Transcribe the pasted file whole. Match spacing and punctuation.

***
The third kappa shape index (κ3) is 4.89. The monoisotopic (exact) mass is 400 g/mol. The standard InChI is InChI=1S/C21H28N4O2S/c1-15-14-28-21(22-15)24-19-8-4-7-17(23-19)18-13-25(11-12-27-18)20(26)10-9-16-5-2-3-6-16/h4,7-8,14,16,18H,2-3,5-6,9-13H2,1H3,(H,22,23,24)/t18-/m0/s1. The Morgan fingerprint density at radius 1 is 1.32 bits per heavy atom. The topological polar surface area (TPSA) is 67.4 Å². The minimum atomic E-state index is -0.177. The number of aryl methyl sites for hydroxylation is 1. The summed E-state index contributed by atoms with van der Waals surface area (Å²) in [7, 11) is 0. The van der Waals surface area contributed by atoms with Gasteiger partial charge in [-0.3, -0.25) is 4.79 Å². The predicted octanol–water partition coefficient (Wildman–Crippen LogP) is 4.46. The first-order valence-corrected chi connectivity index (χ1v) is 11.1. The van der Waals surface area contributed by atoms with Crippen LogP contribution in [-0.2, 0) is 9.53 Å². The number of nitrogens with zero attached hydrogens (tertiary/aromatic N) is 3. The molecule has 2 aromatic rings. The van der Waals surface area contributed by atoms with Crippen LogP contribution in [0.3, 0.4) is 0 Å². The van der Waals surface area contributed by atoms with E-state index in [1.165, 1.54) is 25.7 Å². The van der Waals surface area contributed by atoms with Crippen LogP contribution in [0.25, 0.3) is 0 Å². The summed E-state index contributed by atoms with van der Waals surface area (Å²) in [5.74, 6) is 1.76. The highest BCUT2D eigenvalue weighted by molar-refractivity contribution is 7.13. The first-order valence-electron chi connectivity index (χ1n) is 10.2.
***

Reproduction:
The third kappa shape index (κ3) is 4.89. The monoisotopic (exact) mass is 400 g/mol. The standard InChI is InChI=1S/C21H28N4O2S/c1-15-14-28-21(22-15)24-19-8-4-7-17(23-19)18-13-25(11-12-27-18)20(26)10-9-16-5-2-3-6-16/h4,7-8,14,16,18H,2-3,5-6,9-13H2,1H3,(H,22,23,24)/t18-/m0/s1. The Morgan fingerprint density at radius 1 is 1.32 bits per heavy atom. The topological polar surface area (TPSA) is 67.4 Å². The minimum atomic E-state index is -0.177. The number of aryl methyl sites for hydroxylation is 1. The summed E-state index contributed by atoms with van der Waals surface area (Å²) in [7, 11) is 0. The van der Waals surface area contributed by atoms with Gasteiger partial charge in [-0.3, -0.25) is 4.79 Å². The predicted octanol–water partition coefficient (Wildman–Crippen LogP) is 4.46. The first-order valence-corrected chi connectivity index (χ1v) is 11.1. The van der Waals surface area contributed by atoms with Crippen LogP contribution in [-0.2, 0) is 9.53 Å². The number of nitrogens with zero attached hydrogens (tertiary/aromatic N) is 3. The molecule has 2 aromatic rings. The van der Waals surface area contributed by atoms with Crippen LogP contribution in [0.3, 0.4) is 0 Å². The van der Waals surface area contributed by atoms with E-state index in [1.165, 1.54) is 25.7 Å². The van der Waals surface area contributed by atoms with Crippen LogP contribution in [0.25, 0.3) is 0 Å². The summed E-state index contributed by atoms with van der Waals surface area (Å²) in [5.74, 6) is 1.76. The highest BCUT2D eigenvalue weighted by molar-refractivity contribution is 7.13. The first-order valence-electron chi connectivity index (χ1n) is 10.2.